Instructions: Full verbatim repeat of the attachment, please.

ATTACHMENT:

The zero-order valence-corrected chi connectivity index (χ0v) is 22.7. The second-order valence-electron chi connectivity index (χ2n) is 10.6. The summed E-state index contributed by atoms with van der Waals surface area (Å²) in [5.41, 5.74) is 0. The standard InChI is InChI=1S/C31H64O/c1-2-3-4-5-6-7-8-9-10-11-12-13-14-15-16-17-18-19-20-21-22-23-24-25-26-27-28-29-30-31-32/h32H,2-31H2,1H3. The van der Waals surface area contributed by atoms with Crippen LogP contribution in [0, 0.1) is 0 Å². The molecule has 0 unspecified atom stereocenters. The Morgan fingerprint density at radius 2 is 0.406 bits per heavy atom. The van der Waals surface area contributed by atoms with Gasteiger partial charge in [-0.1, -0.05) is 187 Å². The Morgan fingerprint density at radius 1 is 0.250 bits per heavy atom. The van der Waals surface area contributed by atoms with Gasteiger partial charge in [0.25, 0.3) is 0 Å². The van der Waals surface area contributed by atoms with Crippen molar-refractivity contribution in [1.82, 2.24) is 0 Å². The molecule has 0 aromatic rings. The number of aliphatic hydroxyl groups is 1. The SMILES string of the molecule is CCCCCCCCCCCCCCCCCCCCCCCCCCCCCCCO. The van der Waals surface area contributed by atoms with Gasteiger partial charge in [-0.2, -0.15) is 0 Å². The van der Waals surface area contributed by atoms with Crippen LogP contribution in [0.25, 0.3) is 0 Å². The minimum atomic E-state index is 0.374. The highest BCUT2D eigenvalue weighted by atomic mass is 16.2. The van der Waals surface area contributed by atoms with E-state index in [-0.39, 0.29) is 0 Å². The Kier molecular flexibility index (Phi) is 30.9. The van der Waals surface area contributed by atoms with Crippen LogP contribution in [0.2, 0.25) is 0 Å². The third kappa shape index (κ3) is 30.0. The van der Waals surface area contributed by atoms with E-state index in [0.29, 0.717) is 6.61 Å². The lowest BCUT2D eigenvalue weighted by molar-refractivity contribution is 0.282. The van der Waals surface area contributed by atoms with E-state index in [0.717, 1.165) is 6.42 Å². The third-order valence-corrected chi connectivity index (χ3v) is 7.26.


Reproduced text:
The zero-order valence-corrected chi connectivity index (χ0v) is 22.7. The second-order valence-electron chi connectivity index (χ2n) is 10.6. The summed E-state index contributed by atoms with van der Waals surface area (Å²) in [5.41, 5.74) is 0. The standard InChI is InChI=1S/C31H64O/c1-2-3-4-5-6-7-8-9-10-11-12-13-14-15-16-17-18-19-20-21-22-23-24-25-26-27-28-29-30-31-32/h32H,2-31H2,1H3. The van der Waals surface area contributed by atoms with Crippen LogP contribution in [0, 0.1) is 0 Å². The molecule has 0 unspecified atom stereocenters. The Morgan fingerprint density at radius 2 is 0.406 bits per heavy atom. The van der Waals surface area contributed by atoms with Gasteiger partial charge in [-0.1, -0.05) is 187 Å². The Morgan fingerprint density at radius 1 is 0.250 bits per heavy atom. The van der Waals surface area contributed by atoms with Gasteiger partial charge in [0.25, 0.3) is 0 Å². The van der Waals surface area contributed by atoms with Crippen molar-refractivity contribution in [1.82, 2.24) is 0 Å². The molecule has 0 aromatic rings. The number of aliphatic hydroxyl groups is 1. The SMILES string of the molecule is CCCCCCCCCCCCCCCCCCCCCCCCCCCCCCCO. The van der Waals surface area contributed by atoms with Gasteiger partial charge in [-0.2, -0.15) is 0 Å². The van der Waals surface area contributed by atoms with Crippen LogP contribution in [0.25, 0.3) is 0 Å². The minimum atomic E-state index is 0.374. The highest BCUT2D eigenvalue weighted by atomic mass is 16.2. The van der Waals surface area contributed by atoms with E-state index in [-0.39, 0.29) is 0 Å². The Kier molecular flexibility index (Phi) is 30.9. The van der Waals surface area contributed by atoms with Crippen LogP contribution in [0.2, 0.25) is 0 Å². The third kappa shape index (κ3) is 30.0. The van der Waals surface area contributed by atoms with E-state index in [0.29, 0.717) is 6.61 Å². The lowest BCUT2D eigenvalue weighted by molar-refractivity contribution is 0.282. The van der Waals surface area contributed by atoms with E-state index in [0.717, 1.165) is 6.42 Å². The third-order valence-corrected chi connectivity index (χ3v) is 7.26.